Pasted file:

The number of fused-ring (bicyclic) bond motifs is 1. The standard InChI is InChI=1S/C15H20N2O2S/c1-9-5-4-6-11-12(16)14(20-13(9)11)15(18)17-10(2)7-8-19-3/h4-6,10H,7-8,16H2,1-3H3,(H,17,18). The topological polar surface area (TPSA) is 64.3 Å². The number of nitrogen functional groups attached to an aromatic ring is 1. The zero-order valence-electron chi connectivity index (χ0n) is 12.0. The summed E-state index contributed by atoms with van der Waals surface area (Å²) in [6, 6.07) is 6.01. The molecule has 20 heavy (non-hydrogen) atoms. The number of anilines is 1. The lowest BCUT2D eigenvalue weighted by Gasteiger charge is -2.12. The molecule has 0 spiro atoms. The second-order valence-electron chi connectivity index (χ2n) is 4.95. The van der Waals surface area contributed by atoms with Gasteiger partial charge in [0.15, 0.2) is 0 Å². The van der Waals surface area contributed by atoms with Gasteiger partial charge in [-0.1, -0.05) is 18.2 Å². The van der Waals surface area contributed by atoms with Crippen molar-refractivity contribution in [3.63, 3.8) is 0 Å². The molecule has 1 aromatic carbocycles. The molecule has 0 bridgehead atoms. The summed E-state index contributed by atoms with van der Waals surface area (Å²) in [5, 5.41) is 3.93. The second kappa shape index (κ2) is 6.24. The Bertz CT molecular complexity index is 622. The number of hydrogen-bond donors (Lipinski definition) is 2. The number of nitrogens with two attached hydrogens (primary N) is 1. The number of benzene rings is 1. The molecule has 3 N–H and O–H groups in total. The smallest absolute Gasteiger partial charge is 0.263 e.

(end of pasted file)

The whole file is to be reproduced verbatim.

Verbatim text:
The number of fused-ring (bicyclic) bond motifs is 1. The standard InChI is InChI=1S/C15H20N2O2S/c1-9-5-4-6-11-12(16)14(20-13(9)11)15(18)17-10(2)7-8-19-3/h4-6,10H,7-8,16H2,1-3H3,(H,17,18). The topological polar surface area (TPSA) is 64.3 Å². The number of nitrogen functional groups attached to an aromatic ring is 1. The zero-order valence-electron chi connectivity index (χ0n) is 12.0. The summed E-state index contributed by atoms with van der Waals surface area (Å²) in [6, 6.07) is 6.01. The molecule has 20 heavy (non-hydrogen) atoms. The number of anilines is 1. The lowest BCUT2D eigenvalue weighted by Gasteiger charge is -2.12. The molecule has 0 spiro atoms. The second-order valence-electron chi connectivity index (χ2n) is 4.95. The van der Waals surface area contributed by atoms with Gasteiger partial charge in [0.15, 0.2) is 0 Å². The van der Waals surface area contributed by atoms with Gasteiger partial charge in [-0.1, -0.05) is 18.2 Å². The van der Waals surface area contributed by atoms with Crippen molar-refractivity contribution in [3.63, 3.8) is 0 Å². The molecule has 1 aromatic carbocycles. The molecule has 0 bridgehead atoms. The summed E-state index contributed by atoms with van der Waals surface area (Å²) in [5, 5.41) is 3.93. The second kappa shape index (κ2) is 6.24. The Bertz CT molecular complexity index is 622. The number of hydrogen-bond donors (Lipinski definition) is 2. The number of nitrogens with two attached hydrogens (primary N) is 1. The number of benzene rings is 1. The molecule has 3 N–H and O–H groups in total. The smallest absolute Gasteiger partial charge is 0.263 e.